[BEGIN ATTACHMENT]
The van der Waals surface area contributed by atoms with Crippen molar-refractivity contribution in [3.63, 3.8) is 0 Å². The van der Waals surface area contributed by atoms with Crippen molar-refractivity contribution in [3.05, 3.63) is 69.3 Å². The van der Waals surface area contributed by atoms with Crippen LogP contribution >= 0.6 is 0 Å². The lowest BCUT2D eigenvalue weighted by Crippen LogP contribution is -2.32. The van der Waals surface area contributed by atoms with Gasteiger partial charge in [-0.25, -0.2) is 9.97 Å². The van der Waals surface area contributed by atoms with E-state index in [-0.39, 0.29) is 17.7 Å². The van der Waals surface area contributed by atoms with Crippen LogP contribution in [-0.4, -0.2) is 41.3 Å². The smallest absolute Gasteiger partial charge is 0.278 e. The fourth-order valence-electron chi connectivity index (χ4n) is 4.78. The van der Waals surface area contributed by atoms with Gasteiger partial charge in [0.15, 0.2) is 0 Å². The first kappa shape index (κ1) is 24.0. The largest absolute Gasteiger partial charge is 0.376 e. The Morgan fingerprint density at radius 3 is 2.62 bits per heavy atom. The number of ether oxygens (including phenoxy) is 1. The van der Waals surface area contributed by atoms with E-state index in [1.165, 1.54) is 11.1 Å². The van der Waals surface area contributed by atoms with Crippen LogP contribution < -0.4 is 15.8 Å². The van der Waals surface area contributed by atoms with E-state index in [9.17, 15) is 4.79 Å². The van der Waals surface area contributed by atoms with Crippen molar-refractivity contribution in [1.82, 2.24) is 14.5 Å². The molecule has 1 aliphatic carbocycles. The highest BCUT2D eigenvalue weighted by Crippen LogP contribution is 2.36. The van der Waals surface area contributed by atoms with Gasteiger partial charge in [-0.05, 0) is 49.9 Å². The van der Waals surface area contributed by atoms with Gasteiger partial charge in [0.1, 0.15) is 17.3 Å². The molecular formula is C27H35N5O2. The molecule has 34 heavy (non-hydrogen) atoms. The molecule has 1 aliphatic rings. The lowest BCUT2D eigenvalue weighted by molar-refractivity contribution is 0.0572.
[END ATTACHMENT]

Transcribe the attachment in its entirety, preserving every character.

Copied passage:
The van der Waals surface area contributed by atoms with Crippen molar-refractivity contribution in [3.63, 3.8) is 0 Å². The van der Waals surface area contributed by atoms with Crippen molar-refractivity contribution in [3.05, 3.63) is 69.3 Å². The van der Waals surface area contributed by atoms with Crippen LogP contribution >= 0.6 is 0 Å². The lowest BCUT2D eigenvalue weighted by Crippen LogP contribution is -2.32. The van der Waals surface area contributed by atoms with Gasteiger partial charge in [-0.25, -0.2) is 9.97 Å². The van der Waals surface area contributed by atoms with E-state index in [-0.39, 0.29) is 17.7 Å². The van der Waals surface area contributed by atoms with Crippen LogP contribution in [-0.4, -0.2) is 41.3 Å². The smallest absolute Gasteiger partial charge is 0.278 e. The fourth-order valence-electron chi connectivity index (χ4n) is 4.78. The van der Waals surface area contributed by atoms with Gasteiger partial charge in [0.15, 0.2) is 0 Å². The first kappa shape index (κ1) is 24.0. The largest absolute Gasteiger partial charge is 0.376 e. The Morgan fingerprint density at radius 3 is 2.62 bits per heavy atom. The number of ether oxygens (including phenoxy) is 1. The van der Waals surface area contributed by atoms with E-state index in [1.165, 1.54) is 11.1 Å². The van der Waals surface area contributed by atoms with Crippen LogP contribution < -0.4 is 15.8 Å². The van der Waals surface area contributed by atoms with E-state index in [9.17, 15) is 4.79 Å². The van der Waals surface area contributed by atoms with Crippen molar-refractivity contribution in [1.82, 2.24) is 14.5 Å². The molecule has 1 aliphatic carbocycles. The highest BCUT2D eigenvalue weighted by Crippen LogP contribution is 2.36. The van der Waals surface area contributed by atoms with Gasteiger partial charge in [-0.05, 0) is 49.9 Å². The van der Waals surface area contributed by atoms with Gasteiger partial charge in [0.1, 0.15) is 17.3 Å². The molecular formula is C27H35N5O2. The molecule has 34 heavy (non-hydrogen) atoms. The molecule has 1 aliphatic rings. The lowest BCUT2D eigenvalue weighted by molar-refractivity contribution is 0.0572.